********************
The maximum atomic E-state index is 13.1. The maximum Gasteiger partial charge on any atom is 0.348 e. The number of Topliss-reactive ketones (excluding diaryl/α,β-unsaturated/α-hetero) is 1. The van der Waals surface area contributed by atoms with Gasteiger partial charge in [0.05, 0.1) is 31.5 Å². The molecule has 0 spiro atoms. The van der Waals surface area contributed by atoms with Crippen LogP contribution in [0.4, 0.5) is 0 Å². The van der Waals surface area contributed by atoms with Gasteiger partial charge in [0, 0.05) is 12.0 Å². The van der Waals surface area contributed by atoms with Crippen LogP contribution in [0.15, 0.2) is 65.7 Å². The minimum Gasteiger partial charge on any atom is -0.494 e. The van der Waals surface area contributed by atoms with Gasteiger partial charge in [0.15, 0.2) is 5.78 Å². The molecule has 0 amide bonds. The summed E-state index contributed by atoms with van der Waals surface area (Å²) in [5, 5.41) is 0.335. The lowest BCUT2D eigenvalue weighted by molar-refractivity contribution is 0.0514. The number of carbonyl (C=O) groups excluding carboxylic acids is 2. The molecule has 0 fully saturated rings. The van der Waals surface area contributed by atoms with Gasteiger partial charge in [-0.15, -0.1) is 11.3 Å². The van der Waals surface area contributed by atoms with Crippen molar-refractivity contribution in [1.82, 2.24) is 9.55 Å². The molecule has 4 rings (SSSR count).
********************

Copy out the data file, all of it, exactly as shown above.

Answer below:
The maximum atomic E-state index is 13.1. The maximum Gasteiger partial charge on any atom is 0.348 e. The number of Topliss-reactive ketones (excluding diaryl/α,β-unsaturated/α-hetero) is 1. The van der Waals surface area contributed by atoms with Gasteiger partial charge in [0.05, 0.1) is 31.5 Å². The molecule has 0 spiro atoms. The van der Waals surface area contributed by atoms with Crippen LogP contribution in [0.4, 0.5) is 0 Å². The van der Waals surface area contributed by atoms with Gasteiger partial charge in [0, 0.05) is 12.0 Å². The van der Waals surface area contributed by atoms with Crippen LogP contribution in [0.15, 0.2) is 65.7 Å². The minimum Gasteiger partial charge on any atom is -0.494 e. The van der Waals surface area contributed by atoms with Gasteiger partial charge in [0.15, 0.2) is 5.78 Å². The molecule has 0 amide bonds. The summed E-state index contributed by atoms with van der Waals surface area (Å²) in [5, 5.41) is 0.335. The lowest BCUT2D eigenvalue weighted by molar-refractivity contribution is 0.0514. The number of carbonyl (C=O) groups excluding carboxylic acids is 2. The molecule has 0 fully saturated rings. The van der Waals surface area contributed by atoms with Gasteiger partial charge in [-0.15, -0.1) is 11.3 Å². The van der Waals surface area contributed by atoms with Crippen molar-refractivity contribution in [1.82, 2.24) is 9.55 Å². The molecule has 4 rings (SSSR count).